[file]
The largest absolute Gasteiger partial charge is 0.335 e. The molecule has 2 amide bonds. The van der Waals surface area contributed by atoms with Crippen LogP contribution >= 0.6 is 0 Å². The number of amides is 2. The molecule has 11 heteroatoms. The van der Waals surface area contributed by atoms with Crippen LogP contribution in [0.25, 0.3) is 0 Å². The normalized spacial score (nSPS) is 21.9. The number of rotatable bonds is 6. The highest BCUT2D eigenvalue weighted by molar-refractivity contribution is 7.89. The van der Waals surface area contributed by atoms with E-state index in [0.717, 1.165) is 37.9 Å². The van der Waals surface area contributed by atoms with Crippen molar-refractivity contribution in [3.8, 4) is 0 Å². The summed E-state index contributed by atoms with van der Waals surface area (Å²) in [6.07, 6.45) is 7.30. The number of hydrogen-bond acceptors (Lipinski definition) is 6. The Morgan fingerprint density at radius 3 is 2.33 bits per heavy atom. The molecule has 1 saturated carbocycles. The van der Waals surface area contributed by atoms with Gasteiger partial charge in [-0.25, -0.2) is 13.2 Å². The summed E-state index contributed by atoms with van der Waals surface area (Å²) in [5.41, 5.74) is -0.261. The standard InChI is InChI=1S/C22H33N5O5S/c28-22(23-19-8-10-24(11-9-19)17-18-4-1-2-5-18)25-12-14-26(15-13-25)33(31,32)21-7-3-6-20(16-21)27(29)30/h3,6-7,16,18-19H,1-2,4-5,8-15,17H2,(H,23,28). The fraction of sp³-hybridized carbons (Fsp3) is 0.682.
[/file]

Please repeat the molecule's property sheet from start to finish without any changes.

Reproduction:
The largest absolute Gasteiger partial charge is 0.335 e. The molecule has 2 amide bonds. The van der Waals surface area contributed by atoms with Crippen LogP contribution >= 0.6 is 0 Å². The number of amides is 2. The molecule has 11 heteroatoms. The van der Waals surface area contributed by atoms with Crippen LogP contribution in [0.25, 0.3) is 0 Å². The normalized spacial score (nSPS) is 21.9. The number of rotatable bonds is 6. The highest BCUT2D eigenvalue weighted by molar-refractivity contribution is 7.89. The van der Waals surface area contributed by atoms with E-state index in [0.717, 1.165) is 37.9 Å². The van der Waals surface area contributed by atoms with Crippen molar-refractivity contribution in [3.8, 4) is 0 Å². The summed E-state index contributed by atoms with van der Waals surface area (Å²) in [6.07, 6.45) is 7.30. The number of hydrogen-bond acceptors (Lipinski definition) is 6. The Morgan fingerprint density at radius 3 is 2.33 bits per heavy atom. The molecule has 1 saturated carbocycles. The van der Waals surface area contributed by atoms with Gasteiger partial charge in [-0.25, -0.2) is 13.2 Å². The summed E-state index contributed by atoms with van der Waals surface area (Å²) in [5.41, 5.74) is -0.261. The standard InChI is InChI=1S/C22H33N5O5S/c28-22(23-19-8-10-24(11-9-19)17-18-4-1-2-5-18)25-12-14-26(15-13-25)33(31,32)21-7-3-6-20(16-21)27(29)30/h3,6-7,16,18-19H,1-2,4-5,8-15,17H2,(H,23,28). The fraction of sp³-hybridized carbons (Fsp3) is 0.682.